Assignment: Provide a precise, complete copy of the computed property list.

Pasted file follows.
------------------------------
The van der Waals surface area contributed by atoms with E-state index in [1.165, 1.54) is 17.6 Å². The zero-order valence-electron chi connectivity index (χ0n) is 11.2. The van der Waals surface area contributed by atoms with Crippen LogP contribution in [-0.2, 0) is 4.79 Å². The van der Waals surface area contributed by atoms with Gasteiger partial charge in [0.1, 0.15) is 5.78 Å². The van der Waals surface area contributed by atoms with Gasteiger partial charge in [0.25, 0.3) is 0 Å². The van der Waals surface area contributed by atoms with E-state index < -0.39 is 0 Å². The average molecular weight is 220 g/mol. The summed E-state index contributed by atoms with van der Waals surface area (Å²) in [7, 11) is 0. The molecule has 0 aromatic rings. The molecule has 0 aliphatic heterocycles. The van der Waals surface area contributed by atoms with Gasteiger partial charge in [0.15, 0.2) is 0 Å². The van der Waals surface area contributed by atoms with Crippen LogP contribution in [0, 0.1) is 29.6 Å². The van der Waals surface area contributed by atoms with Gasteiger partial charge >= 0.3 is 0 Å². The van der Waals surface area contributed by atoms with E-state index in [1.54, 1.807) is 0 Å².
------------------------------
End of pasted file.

The van der Waals surface area contributed by atoms with E-state index in [1.165, 1.54) is 17.6 Å². The zero-order valence-electron chi connectivity index (χ0n) is 11.2. The van der Waals surface area contributed by atoms with Crippen LogP contribution in [-0.2, 0) is 4.79 Å². The van der Waals surface area contributed by atoms with Gasteiger partial charge in [0.1, 0.15) is 5.78 Å². The van der Waals surface area contributed by atoms with Gasteiger partial charge in [0.25, 0.3) is 0 Å². The van der Waals surface area contributed by atoms with E-state index < -0.39 is 0 Å². The average molecular weight is 220 g/mol. The summed E-state index contributed by atoms with van der Waals surface area (Å²) in [7, 11) is 0. The molecule has 0 aromatic rings. The molecule has 0 aliphatic heterocycles. The van der Waals surface area contributed by atoms with Gasteiger partial charge in [0.15, 0.2) is 0 Å². The van der Waals surface area contributed by atoms with Crippen LogP contribution in [0, 0.1) is 29.6 Å². The van der Waals surface area contributed by atoms with Gasteiger partial charge >= 0.3 is 0 Å². The van der Waals surface area contributed by atoms with E-state index in [1.54, 1.807) is 0 Å².